‘The power of language’: In under 100 words, La Jolla student places high in international writing contest

La Jolla Country Day sophomore Victoria Huang is a runner-up in The New York Times' 100-Word Personal Narrative Contest.
La Jolla Country Day School sophomore Victoria Huang is a runner-up in The New York Times’ 100-Word Personal Narrative Contest.
(Carla Seidlinger)

Victoria Huang’s short story earns her a runner-up nod out of 12,448 submissions in The New York Times’ 100-Word Personal Narrative Contest.


Condensing an experience into 100 words is difficult, Victoria Huang says. Nonetheless, the sophomore at La Jolla Country Day School was selected to be among the runners-up out of 12,448 submissions in The New York Times’ 100-Word Personal Narrative Contest.

Victoria, 15, responded to a call for students ages 13-19 from all over the world to write a short true story about a meaningful experience in their lives.

The contest judges selected 13 winners, 23 runners-up and 46 honorable mentions.

In previous years, there was a 600-word limit, Victoria said. “That’s a lot easier than just the 100 words.”

After wondering how to convey a moment with such brevity, Victoria chose a vignette from a birthday dinner.

“I think about that moment a lot. And I just wrote it down on a piece of paper and just started cutting words, making it better,” she said.

Her 97-word narrative is called “Flawless”:

“Beel? Bil? Beel,” Dad said, his tongue hitting the back of his teeth, trying to form the tones of the “i.” “The bill please,” I added. “Ohhh, the bill, yes, of course.” The waiter walked away, his smock flapping against his slacks. Dad turned to me and asked, “Why can’t he understand me? You can understand me, right? Do I have an accent?” My dad who read me Chinese folktales, who made me love writing, who taught me perfect English grammar, smiled sadly. How could I show him that he wasn’t flawed? “I understand you perfectly, Dad.”

Victoria said her father, Eric, is an immigrant from China with a Ph.D. in chemistry. She can’t imagine “anybody thinking that what he does is not enough,” she said. “He’s genuinely one of the smartest people I know. I can’t imagine that people might think [others] with perfect English might be smarter than him.”

Victoria Huang often writes about her father, Eric.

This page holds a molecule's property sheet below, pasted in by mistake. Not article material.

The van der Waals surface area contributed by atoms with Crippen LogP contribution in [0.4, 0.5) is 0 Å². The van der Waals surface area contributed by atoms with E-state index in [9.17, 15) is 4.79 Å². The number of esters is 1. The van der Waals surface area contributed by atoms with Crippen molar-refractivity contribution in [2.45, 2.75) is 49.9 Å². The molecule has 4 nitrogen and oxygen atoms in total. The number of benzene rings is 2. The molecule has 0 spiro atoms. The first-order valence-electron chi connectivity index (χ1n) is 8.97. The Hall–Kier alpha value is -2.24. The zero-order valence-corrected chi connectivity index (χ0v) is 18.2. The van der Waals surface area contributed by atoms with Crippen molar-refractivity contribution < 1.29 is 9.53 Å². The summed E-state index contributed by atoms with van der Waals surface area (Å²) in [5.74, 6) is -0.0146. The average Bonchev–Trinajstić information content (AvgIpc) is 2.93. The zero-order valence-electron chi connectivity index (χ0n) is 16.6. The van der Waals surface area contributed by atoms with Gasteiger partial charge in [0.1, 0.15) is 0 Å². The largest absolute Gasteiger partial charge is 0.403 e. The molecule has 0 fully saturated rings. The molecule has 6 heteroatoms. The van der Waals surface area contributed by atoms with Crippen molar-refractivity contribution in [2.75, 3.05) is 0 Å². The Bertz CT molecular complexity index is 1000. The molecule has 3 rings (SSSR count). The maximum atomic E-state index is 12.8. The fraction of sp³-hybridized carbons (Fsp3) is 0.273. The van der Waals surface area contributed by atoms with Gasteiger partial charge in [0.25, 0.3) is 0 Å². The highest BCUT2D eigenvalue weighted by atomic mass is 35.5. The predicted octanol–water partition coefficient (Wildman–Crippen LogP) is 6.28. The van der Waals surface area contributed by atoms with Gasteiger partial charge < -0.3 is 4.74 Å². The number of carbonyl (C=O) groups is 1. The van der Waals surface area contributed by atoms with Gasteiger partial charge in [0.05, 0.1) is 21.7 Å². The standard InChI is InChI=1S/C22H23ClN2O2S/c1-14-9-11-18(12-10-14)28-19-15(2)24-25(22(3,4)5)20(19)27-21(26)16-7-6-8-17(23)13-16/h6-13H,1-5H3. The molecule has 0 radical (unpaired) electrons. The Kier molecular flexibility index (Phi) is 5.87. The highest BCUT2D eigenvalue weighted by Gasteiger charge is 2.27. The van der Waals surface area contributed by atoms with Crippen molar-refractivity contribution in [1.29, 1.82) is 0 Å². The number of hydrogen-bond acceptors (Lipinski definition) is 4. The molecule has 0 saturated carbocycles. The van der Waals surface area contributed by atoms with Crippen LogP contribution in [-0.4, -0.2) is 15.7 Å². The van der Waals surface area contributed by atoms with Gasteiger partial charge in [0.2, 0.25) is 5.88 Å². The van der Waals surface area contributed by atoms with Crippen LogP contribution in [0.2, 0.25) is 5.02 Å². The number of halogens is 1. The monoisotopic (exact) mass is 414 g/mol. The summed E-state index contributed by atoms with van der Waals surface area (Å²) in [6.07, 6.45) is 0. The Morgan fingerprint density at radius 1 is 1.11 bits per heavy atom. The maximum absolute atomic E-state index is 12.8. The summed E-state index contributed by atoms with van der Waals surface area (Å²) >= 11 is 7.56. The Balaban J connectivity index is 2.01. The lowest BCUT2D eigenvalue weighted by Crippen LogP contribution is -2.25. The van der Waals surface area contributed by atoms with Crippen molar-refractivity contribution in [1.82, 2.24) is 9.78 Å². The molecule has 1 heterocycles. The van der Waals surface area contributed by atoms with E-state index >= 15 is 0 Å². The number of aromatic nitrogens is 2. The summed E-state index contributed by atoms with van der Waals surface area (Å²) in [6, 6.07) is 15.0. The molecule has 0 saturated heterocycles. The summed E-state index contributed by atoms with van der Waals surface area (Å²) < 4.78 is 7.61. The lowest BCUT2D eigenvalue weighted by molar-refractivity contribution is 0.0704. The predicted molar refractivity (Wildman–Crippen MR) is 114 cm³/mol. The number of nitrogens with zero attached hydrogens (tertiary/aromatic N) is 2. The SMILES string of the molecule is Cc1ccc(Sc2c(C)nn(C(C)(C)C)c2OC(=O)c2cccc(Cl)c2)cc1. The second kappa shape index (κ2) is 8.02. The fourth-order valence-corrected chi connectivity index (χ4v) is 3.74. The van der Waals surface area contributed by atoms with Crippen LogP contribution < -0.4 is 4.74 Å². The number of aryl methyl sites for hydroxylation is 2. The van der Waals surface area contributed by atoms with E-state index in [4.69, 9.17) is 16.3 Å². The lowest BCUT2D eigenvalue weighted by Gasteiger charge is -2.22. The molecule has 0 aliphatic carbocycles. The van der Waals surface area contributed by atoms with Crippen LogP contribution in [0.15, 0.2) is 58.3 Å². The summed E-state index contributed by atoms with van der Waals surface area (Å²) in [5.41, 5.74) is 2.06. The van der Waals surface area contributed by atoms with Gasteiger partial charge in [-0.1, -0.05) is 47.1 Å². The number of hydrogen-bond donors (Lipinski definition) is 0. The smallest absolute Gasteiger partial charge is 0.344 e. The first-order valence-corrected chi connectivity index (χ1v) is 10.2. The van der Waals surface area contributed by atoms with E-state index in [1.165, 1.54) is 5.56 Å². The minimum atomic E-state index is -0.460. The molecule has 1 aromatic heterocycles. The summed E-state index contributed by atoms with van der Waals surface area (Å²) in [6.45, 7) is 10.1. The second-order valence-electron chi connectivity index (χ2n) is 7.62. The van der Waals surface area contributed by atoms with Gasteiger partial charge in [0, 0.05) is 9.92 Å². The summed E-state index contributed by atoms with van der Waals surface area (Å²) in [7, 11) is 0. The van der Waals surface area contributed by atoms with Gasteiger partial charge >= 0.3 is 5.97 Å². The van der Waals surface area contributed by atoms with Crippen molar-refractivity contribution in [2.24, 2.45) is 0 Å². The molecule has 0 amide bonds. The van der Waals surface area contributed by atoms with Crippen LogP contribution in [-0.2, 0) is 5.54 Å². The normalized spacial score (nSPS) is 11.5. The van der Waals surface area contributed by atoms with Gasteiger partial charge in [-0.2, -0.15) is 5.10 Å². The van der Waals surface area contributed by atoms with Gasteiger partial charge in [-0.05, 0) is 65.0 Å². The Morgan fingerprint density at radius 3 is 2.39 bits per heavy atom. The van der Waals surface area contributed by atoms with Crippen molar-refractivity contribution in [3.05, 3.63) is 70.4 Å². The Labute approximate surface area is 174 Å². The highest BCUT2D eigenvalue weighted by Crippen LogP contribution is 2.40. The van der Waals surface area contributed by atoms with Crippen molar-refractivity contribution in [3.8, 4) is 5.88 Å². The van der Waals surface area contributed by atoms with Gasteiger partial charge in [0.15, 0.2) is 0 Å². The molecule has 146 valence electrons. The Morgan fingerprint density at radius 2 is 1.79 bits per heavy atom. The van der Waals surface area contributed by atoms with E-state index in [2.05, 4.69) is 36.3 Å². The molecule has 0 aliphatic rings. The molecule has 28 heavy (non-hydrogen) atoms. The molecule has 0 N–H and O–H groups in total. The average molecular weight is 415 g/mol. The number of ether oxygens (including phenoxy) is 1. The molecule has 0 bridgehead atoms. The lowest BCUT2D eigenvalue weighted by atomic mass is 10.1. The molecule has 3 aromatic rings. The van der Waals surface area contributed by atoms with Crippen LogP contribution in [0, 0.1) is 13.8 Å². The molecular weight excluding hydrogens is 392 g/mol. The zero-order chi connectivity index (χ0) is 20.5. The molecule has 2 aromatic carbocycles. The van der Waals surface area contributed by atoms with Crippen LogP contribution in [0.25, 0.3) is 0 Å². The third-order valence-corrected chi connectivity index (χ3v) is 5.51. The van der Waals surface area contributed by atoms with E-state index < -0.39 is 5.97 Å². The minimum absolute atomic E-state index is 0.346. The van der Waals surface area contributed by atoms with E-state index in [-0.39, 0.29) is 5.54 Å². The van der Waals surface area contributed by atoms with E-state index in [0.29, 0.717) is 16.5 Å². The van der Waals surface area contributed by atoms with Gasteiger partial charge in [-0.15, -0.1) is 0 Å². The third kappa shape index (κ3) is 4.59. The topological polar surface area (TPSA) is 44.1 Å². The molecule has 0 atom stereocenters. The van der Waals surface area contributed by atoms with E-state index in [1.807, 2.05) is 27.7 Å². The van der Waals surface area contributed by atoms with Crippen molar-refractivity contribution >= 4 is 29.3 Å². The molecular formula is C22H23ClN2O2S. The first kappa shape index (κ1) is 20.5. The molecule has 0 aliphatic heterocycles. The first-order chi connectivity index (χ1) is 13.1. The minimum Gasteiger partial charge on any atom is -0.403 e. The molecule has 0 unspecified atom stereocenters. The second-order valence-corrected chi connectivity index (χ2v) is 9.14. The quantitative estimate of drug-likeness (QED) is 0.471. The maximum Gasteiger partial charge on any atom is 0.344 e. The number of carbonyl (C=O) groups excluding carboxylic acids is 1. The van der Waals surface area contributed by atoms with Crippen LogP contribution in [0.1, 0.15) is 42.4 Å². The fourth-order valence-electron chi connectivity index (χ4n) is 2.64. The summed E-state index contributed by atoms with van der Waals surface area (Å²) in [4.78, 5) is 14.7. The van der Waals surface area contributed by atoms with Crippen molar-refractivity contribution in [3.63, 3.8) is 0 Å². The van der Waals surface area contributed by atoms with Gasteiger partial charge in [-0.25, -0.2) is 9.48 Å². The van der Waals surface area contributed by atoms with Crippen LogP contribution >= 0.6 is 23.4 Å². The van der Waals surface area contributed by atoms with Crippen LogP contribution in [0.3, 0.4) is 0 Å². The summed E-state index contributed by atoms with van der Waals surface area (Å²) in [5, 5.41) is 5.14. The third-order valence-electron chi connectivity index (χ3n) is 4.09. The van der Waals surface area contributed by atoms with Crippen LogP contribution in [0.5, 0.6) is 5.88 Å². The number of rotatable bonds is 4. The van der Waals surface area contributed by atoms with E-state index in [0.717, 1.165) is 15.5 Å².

(Provided by Victoria Huang)

Victoria, a first-generation American, said she remembers her father telling her “you have to be good at the language in the country you’re in because then you get respect and it’s easier to make connections [and] communicate with people. Because life is all about connections.”

“I have always been fascinated by the power of language,” said Victoria, an avid reader who didn’t become serious about writing until a few years ago.

“I actually hated to write before seventh grade,” she said. “I was really, really bad at it.”

After a teacher inspired her, Victoria began writing daily, at first fiction and later personal narratives.

“Now I write a lot about myself and my family and family dynamics in general,” she said. “Those are the experiences I feel like I can really … connect to.”

She said her best writing ideas “just pop in my head” late at night. She quickly types them into her phone to review later and see if one is worth expanding into a story.

“I feel like this year I’ve gotten a lot more into writing just to write,” Victoria said.

She wants her writing to feel like cinema. “I want people to feel like they’re in the story with me,” she said. “I like to make everything as human as possible. I love writing about human experiences. I love writing about grief. I love writing about love.”

Victoria said it’s important that the reader relate to her work. “Even though you might not be a child of an immigrant when you read this piece … you can certainly relate to the fact that you love your parents and you want your parents to feel there’s nothing wrong with them.”

Victoria, whose passions also include playing cello and participating in mock trials and Model United Nations, said she aspires to become an immigration lawyer to help families like hers. ◆